The last high-level meeting between the two parties took place 20 years ago, back on November 21, 1988, after which the MQM and the PPP entered into a coalition government at the Centre. The government lasted only a little more than 11 months.

Previously, on February 28, right after the 2008 general elections, a PPP team headed by Qaim Ali Shah had visited Nine-Zero. However, that meeting bore no fruit, and, in fact, it compelled the PPP leadership to accuse the MQM of not according it (PPP) a proper welcome and not sending its top leaders to the meeting.

A Pakistan Muslim League-Quaid delegation that visited Nine Zero a few days later was accorded a rousing reception, more so than that given to the PPP. It also involved the MQMís top leadership, which further fuelled the misgivings between Sindhís two largest parties. The PML-Q, which was a coalition partner of the MQM in the previous government and suffered a heavy defeat in the elections, was represented by its President, Chaudhry Shujaat Hussain.

However, on March 21, in an unexpected move, Zardari called the MQM chief Altaf Hussain in London and requested him to withdraw their prime ministerial candidate, Dr Farooq Sattar, in favour of the PPPís Syed Yousuf Raza Gilani. The MQM obliged, maintaining that it did so unconditionally and that it did not want to be part of the coalition government in exchange.

While the move fuelled speculations that the formation of a government was on the cards as a result of the move, the MQMís consistent denial that it wanted a part in the ruling coalition coupled with the continuous reservations expressed by the PPPís allies, the PML-Nawaz and the ANP, clouded any such forecasts.


The Lost Pakistani Dream said...

Altaf Bhai aur Asif Bhai- Chor Ka Bhai Girah Cut.
Check out the cartoon.
Lets hope for better.
BTW:Happy Birthday Hasan

Anonymous said...

Berner Zeitung (Bern Swiss)
Donnerstag 3. April 2008
Alte Garde vor neuen Aufgaben
Die starken Männer hinter Pakistans neuer Regierung haben einen höchst zweifelhaften Ruf
Pakistans Präsident Musharraf hat gestern die neue Regierung unter Premierminister Yusuf Raza Gilani vereidigt. Eines ihrer wichtigsten Ziele ist es, die Machtbefugnisse des Präsidenten einzuschränken. Doch noch sitzt Musharraf fest im Sattel.
Seit Monaten sagen Auguren den Sturz des pakistanischen Präsidenten Pervez Musharraf voraus. Doch er ist immer noch da, und das hat triftige Gründe: Musharraf ist sehr viel schlauer und raffinierter, als gemeinhin angenommen wird. Zwar kann er sich nicht mehr blind auf das Militär verlassen, aber noch immer geniesst er das Vertrauen und die Unterstützung Washingtons. Und ausserdem sind die beiden Regierungsparteien, die Bhutto-Partei PPP und die Muslim-Liga von Nawaz Sharif, über sein Schicksal noch uneins.

Wer die Probleme Pakistans jedoch allein auf den Präsidenten reduziert, irrt. Die Zukunft des Landes entscheidet sich nicht an seiner Person, sondern daran, ob es den Regierungsparteien jetzt gelingt, die Probleme des Landes zu lösen. Nach fast neun Jahren Militärherrschaft ist der südasiatische Atomstaat jetzt in die Demokratie aufgebrochen – und die Hoffnungen vieler Wähler auf einen Wandel sind gross.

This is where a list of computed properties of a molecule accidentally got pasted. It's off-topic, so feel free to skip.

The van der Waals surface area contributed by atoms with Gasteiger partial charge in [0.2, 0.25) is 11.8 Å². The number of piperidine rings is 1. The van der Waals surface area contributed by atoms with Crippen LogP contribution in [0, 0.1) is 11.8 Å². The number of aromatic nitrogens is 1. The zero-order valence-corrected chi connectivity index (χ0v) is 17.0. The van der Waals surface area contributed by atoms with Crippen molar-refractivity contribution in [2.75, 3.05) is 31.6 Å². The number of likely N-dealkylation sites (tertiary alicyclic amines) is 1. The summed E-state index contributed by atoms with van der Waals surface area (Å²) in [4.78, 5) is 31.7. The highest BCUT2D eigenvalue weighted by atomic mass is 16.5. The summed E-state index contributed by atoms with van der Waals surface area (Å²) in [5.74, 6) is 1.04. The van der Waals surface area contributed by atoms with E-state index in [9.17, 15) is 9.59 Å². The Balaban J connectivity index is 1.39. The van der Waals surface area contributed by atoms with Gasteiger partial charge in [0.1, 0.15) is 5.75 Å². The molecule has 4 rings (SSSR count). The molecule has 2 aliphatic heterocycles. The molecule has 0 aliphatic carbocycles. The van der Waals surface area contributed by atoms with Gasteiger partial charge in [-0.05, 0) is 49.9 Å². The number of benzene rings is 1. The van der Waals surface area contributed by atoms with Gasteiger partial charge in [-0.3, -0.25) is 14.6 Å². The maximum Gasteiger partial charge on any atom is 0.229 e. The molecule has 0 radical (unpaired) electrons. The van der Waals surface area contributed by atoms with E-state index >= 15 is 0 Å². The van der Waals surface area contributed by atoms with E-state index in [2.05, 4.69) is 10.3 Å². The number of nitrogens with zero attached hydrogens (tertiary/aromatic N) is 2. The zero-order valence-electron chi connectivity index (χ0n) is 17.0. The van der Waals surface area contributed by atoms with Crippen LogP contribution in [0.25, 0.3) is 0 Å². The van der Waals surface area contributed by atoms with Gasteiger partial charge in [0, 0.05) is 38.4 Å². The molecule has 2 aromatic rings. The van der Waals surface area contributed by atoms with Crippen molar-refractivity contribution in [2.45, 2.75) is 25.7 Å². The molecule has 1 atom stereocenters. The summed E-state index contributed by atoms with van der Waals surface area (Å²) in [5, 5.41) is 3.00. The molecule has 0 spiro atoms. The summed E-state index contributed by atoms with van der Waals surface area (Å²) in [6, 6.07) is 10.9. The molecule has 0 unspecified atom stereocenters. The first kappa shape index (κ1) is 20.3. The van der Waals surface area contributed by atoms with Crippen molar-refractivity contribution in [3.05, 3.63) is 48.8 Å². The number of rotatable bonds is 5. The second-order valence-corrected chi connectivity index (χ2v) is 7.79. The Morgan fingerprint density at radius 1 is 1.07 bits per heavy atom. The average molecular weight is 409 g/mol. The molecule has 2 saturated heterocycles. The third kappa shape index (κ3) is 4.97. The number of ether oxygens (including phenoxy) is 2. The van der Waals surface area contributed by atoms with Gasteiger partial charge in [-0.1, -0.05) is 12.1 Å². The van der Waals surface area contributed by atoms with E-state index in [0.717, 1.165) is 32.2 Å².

Die neue Regierungskoalition muss ihren Reifetest erst noch bestehen. Sie setzt sich zusammen aus einer Garde von Alt-Politikern, deren Leumund zweifelhaft ist. Nawaz Sharif, dessen Muslim-Liga mit neun Ministern in der Regierung vertreten ist, trieb Pakistan in den Neunzigerjahren fast in den Bankrott. Sein Verhältnis zu Presse und Justiz war nicht weniger problematisch als das von Musharraf.

Noch übler ist der Ruf von Asif Ali Zardari, dem Witwer der ermordeten Benazir Bhutto und Chef der PPP, die elf Regierungsmitglieder stellt. Zardari ist der wahre Machthaber hinter dem neuen Regierungschef Yusuf Raza Gilani. «In jeder Folge des Films ,Der Pate‘ könnte er mühelos eine Rolle übernehmen», spottete die pakistanische Zeitung «Dawn» einmal über ihn.

Die Politiker müssen nun zeigen, dass sie das Land regieren können und nicht nur ihre eigenen Pfründe im Auge haben. In der Hauptstadt Islamabad wird bereits wild spekuliert, wie lange die Koalition hält und ob sich Sharif mit der Rolle des Junior-Partners von Zardari begnügt. Unter diesem Aspekt ist durchaus verständlich, dass Washington Musharraf nicht einfach fallen lässt. Immerhin hat sich der General in der Vergangenheit als vergleichsweise zuverlässiger Verbündeter erwiesen.

Die dringlichste Aufgabe Pakistans ist es, den Extremismus einzudämmen. Neben der ermordeten Benazir Bhutto war Musharraf der Einzige, der den Mut hatte, den Terroristen offen den Kampf anzusagen. Aber er konnte sie immer weniger unter Kontrolle halten.

Die Sorgen der kleinen Leute

Die überwältigende Mehrheit der Pakistaner ist gegen Bomben und Extremismus. Aber viele betrachten den Anti-Terror-Kampf inzwischen als einen Kampf, den Musharraf und die Armee gegen ihre eigenen Landsleute führen – im Auftrag der USA. Das oft arrogante Auftreten Washingtons hat diesen Eindruck noch verstärkt.

So ist einiges zu tun: Die neue Regierung muss versuchen, die politischen und sozialen Kräfte hinter dem Kampf gegen den Extremismus zu sammeln. Dazu muss sie auch die grossen Sorgen der kleinen Leute wie Armut, explodierende Preise und Strom- und Wassermangel ernst nehmen. Förderlich wäre zudem, wenn die USA mehr im Hintergrund agierten und die Pakistaner nicht wie unmündige Vasallen behandelten. Und Islamabad und Washington müssen gemeinsam nach neuen Strategien gegen den Terror suchen, die über militärische Massnahmen hinausgehen.

Anonymous said...

Abhi tou Asif Bhai aur Altaf Bhai eek dusere ko Sindhi Topiyan Pehna rahe neen.
Baad me Quam ko topiyaan pehnayye gey.